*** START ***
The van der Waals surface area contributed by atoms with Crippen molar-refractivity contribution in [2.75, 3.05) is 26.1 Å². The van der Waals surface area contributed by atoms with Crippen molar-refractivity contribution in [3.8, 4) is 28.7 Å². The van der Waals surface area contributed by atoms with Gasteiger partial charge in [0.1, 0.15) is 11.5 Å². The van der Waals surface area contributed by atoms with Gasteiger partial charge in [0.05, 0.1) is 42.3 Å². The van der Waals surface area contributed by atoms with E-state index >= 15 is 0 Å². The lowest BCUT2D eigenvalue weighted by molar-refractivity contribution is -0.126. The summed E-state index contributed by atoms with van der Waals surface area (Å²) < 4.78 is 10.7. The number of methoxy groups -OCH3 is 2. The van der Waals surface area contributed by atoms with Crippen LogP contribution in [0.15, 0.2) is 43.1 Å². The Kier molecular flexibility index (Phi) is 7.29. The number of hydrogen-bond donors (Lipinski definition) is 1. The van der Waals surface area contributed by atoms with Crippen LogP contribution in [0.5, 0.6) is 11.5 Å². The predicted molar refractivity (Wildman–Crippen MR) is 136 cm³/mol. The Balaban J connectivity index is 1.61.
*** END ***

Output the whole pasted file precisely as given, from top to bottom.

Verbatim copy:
The van der Waals surface area contributed by atoms with Crippen molar-refractivity contribution in [2.75, 3.05) is 26.1 Å². The van der Waals surface area contributed by atoms with Crippen molar-refractivity contribution in [3.8, 4) is 28.7 Å². The van der Waals surface area contributed by atoms with Gasteiger partial charge in [0.1, 0.15) is 11.5 Å². The van der Waals surface area contributed by atoms with Gasteiger partial charge in [0.05, 0.1) is 42.3 Å². The van der Waals surface area contributed by atoms with E-state index >= 15 is 0 Å². The lowest BCUT2D eigenvalue weighted by molar-refractivity contribution is -0.126. The summed E-state index contributed by atoms with van der Waals surface area (Å²) < 4.78 is 10.7. The number of methoxy groups -OCH3 is 2. The van der Waals surface area contributed by atoms with Crippen LogP contribution in [0.15, 0.2) is 43.1 Å². The Kier molecular flexibility index (Phi) is 7.29. The number of hydrogen-bond donors (Lipinski definition) is 1. The van der Waals surface area contributed by atoms with Crippen LogP contribution in [0.5, 0.6) is 11.5 Å². The predicted molar refractivity (Wildman–Crippen MR) is 136 cm³/mol. The Balaban J connectivity index is 1.61.